Posted On : 04/08/09 1:52:36 AM
Maniam PS Reward Points : 273700 Member Since : Wednesday, March 18, 2009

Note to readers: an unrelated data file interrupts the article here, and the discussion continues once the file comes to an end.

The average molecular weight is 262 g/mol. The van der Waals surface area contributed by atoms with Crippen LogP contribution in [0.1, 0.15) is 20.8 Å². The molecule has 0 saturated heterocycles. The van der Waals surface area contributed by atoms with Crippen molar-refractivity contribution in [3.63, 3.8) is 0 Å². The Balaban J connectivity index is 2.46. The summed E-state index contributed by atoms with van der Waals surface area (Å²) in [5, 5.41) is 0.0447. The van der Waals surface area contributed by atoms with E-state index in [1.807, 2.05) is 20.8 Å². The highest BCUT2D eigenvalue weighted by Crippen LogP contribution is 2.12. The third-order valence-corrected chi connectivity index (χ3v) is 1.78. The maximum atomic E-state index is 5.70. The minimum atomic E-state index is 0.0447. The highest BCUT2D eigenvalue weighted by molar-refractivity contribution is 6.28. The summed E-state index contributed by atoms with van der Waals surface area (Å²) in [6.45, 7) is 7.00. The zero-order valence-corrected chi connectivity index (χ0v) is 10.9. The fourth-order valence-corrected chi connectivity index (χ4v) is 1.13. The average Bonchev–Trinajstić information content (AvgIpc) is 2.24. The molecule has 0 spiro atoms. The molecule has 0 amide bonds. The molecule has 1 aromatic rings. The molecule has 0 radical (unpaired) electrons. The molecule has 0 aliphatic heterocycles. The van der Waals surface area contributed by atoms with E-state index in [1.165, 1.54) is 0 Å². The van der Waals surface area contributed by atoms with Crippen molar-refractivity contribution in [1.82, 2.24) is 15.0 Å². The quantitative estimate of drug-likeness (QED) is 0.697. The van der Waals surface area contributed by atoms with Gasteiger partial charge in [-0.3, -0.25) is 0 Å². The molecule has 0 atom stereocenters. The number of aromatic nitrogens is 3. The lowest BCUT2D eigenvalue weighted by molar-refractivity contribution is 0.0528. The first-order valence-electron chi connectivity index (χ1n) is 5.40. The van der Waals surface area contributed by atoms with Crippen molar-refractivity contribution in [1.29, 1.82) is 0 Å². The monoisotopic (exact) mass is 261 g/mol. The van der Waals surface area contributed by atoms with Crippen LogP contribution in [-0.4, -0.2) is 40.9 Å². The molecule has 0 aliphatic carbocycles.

Nyctanthes arbor-tristis Night-flowering Jasmine is a species of Nyctanthes, native to southern Asia, from northern Pakistan and Nepal south through northern India and southeast to Thailand. It is a shrub or a small tree growing to 10 m tall, with flaky grey bark. The leaves are opposite, simple, 6-12 cm long and 2-6.5 cm broad, with an entire margin. The flowers are fragrant, with a five- to eight-lobed white corolla with an orange-red centre they are produced in clusters of two to seven together, with individual flowers opening at dusk and finishing at dawn. The fruit is a flat brown heart-shaped to round capsule 2 cm diameter, with two sections each containing a single seed.The tree is sometimes called the tree of sorrow , because the flowers lose their brightness during daytime the scientific name arbor-tristis also means sad tree . The flowers can be used as a source of yellow dye for clothing. The flower is the official flower of the state of West Bengal, India, and for Kanchanaburi Province, Thailand. In Hindu mythology, there is a story involving Lord Krishna about a parijat and Krishna s two wives, Satyabhama and Rukmini. Satyabhama wanted this Parijat tree from the Heaven to be planted in her garden. Rukmini too, took a fancy to the flower. Krishna, wanting to keep both his wives happy, planted this tree so that the flowers fell in Rukmini s garden while the tree remained in Satyabhama s garden. The tree was planted in the garden of Indra, the Lord of Heavens. Even as Krishna stole a branch of the tree he was spotted by Indra. However, Indra desisted from placing a curse on Krishna since he was an incarnation of Vishnu. Still, Indra put forth a curse on the stolen branch that it will never bear fruit even though the flowers may bloom on the tree. Since the day the tree was planted at Barabanki the wives garden , it flowers but does not reproduce, because it has no seeds and the branch cannot take root.